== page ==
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Same with raccoons, who will eat a whole lot more but are far less smelly.
About 20 years ago or so, we were going through more than 60 pounds of cat food a week. I had an automatic feeder outside. So I set up a surveillance camera and a motion sensor. It turned out we were feeding an awful lot of raccoons.
So I mounted the feeder on some ceramic insulators on the steel porch deck., wired up an electric fence charger where it could be momentarily turned on and off from inside the house, hooked the camera feed to the VCR, put in a blank tape, and went to bed
Sure enough about 1 AM, the motion sensor beeped in the bedroom letting me know something was on the porch. I rolled over, grabbed the remote, and turned on the TV. There was an entire gang of raccoons in the feeder. On top of the feeder. In the feeder dispensing chute. They were chowing down.
I started the VCR recording - in those days there wasn't social media so the animal rights people wouldn't show up like a swarm of LA rioters after Reginald Denny, and reached for the switch that controlled the electric fence charger.
The alpha male of the bunch looked like he'd been at the feeder quite a bit. He was morbidly obese, kind of like Jabba the Hut. I think he was the fattest raccoon I'd ever seen. Alicia and I watched him on the TV and named him "Tubby".
So with the toggle switch in my hand, it was time to put Tubby on a diet. The circuit completed, and suddenly the feeder was energized with about 4,500 volts of electricity, current limited to about 5 to 6 milliamps, because you want to give them a good enough shock they won't forget, but you don't want to fry them like Ted Bundy in Florida's electric chair.
He got a zap of about a two count. Tubby was 2 handfuls deep into the food, leaning on the electrified feeder, while his hind feet were on the steel deck, completing the circuit. He goes all spastic and let out this distorted holler around his mouthful of food, and the current was just enough he couldn't let go.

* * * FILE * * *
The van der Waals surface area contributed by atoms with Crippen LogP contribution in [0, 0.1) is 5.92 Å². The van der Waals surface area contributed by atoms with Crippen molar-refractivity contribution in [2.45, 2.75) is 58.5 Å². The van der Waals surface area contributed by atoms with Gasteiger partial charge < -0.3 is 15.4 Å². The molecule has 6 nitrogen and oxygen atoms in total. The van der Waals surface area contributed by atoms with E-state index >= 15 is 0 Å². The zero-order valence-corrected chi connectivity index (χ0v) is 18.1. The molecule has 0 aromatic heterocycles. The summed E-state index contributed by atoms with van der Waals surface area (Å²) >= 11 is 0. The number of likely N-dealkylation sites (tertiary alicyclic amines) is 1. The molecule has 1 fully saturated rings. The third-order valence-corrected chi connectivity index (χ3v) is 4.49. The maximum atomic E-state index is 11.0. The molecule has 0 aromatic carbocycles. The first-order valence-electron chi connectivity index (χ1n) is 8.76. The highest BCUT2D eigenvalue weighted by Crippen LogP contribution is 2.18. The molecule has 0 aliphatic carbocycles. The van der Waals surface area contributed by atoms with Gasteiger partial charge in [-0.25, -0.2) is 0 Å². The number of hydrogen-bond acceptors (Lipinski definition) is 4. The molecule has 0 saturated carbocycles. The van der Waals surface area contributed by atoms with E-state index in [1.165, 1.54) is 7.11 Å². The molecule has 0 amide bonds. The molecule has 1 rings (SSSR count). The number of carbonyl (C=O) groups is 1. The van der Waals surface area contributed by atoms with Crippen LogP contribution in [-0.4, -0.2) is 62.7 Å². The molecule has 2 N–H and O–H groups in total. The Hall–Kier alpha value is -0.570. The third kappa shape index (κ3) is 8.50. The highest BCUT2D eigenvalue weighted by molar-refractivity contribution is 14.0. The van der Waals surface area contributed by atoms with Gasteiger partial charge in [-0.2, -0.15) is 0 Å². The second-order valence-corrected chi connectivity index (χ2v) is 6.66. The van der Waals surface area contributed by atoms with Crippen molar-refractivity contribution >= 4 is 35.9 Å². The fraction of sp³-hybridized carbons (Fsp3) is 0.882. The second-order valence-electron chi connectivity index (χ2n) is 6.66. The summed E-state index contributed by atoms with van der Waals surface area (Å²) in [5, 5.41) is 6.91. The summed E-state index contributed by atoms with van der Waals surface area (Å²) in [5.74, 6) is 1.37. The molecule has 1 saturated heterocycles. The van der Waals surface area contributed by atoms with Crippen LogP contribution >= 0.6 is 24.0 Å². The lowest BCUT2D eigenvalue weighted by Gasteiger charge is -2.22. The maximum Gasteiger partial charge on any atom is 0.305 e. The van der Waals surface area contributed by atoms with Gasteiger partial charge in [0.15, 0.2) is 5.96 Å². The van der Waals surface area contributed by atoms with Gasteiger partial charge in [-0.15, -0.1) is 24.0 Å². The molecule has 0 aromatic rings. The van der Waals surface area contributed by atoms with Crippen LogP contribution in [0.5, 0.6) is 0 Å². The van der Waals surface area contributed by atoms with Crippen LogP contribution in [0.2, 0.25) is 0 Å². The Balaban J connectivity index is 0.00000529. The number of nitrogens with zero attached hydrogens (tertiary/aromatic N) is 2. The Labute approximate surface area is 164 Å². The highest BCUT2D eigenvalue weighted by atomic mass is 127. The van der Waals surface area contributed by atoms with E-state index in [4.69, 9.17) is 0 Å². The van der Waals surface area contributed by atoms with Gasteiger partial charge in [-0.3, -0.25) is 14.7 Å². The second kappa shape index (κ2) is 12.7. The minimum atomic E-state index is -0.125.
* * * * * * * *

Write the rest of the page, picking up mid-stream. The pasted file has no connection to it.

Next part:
As soon as the electricity cut out, he took off waddling as fast as his short little legs could propel his watermelon shaped body. He moved surprisingly fast for such a fat dude. At the end of the porch out of frame from the surveillance camera, was a bunch of .50 caliber ammo cans, empty. Picture a bunch of bowling pins, and Tubby as the bowling ball. From the awful racket captured by the microphone, it sounded like Tubby rolled a strike as he ran through the stack of cans with a loud clatter, and plopped to the ground some 3 feet below, and probably kept running.
Well, with Tubby out of the way, having taken all of the current, and the circuit off again, Beta male immediately took up Tubby's position at the trough. The other raccoons figured Tubby's loud and panicked departure just meant more food for them, since the ones actually on top of and inside the feeder were not touching any grounded part of the circuit. So like birds resting on a 12,500 volt power line in an alley, they didn't get zapped.
So once it looked like Beta was completing a circuit, another flip of the switch gave him a taste of what mysterious force possessed Tubby and caused him to abdicate his throne so suddenly.
Beta had a slightly different pitched shriek. When the current was cut, Beta did a reverse somersault, slinging a double handful of cat food into a neat parabolic arc where it went up about 4 feet then clattered into the mesh as he fled in the direction Tubby had run.
This had to be repeated about 3 times before the rest of the raccoons finally figured out that the party was being busted and they'd better head for the hills themselves.
Next night, there were only about 8 raccoons in the feeder, and it took about 2 zaps before the rest of them ran off. I could see our large outdoor tomcat at the time angrily watching the raccoons from a distance, and this time Delta Male, I presume, assuming the new promotion of Alpha, ran right past the cat, who reached out and gave him a swipe of claws to the snout.
Once the raccoons were gone, the cats all swarmed the feeder. Evidently the entire herd had been watching helplessly as the coons hijacked their food. Of course we left the current off for the night so the cats could eat in peace.
By the 3rd night of this, there were only a couple of fairly small raccoons. One zap was enough, and the cats now outnumbered the stragglers and chased the rest of them off.
Cat food consumption went from more than 60 pounds per week to about 20, which is reasonable for the number of tribbles - um - cats we had at the time.
Someone had promised to digitize the footage for us, probably an xvid encode, but ended up losing the original tape, so it's gone forever most likely.
The raccoons never came back? Poor cats. Raccoons can scavage but cats don’t have as many natural food sources.
well, probably *those* raccoons didn't come back, but every month or so, I'd find a couple of new ones that were in the feeder, so the zap setup remained going for several more years.
It probably didn't hurt them permanently, but the cats were very appreciative of whatever invisible force chased the raccoons away from their food.
It was for the best. It ruins the natural system when people feed wildlife, even unaware.
Now I need to discourage the skunks from raiding the cat food on the porch. I've resorted to just feeding them only in daylight, although in the mornings they are lying in wait just outside the door:
You can’t zap skunks. They will spray everywhere.
Overhead sprinklers and a tank full of tomato juice to soak it down after they've sprayed?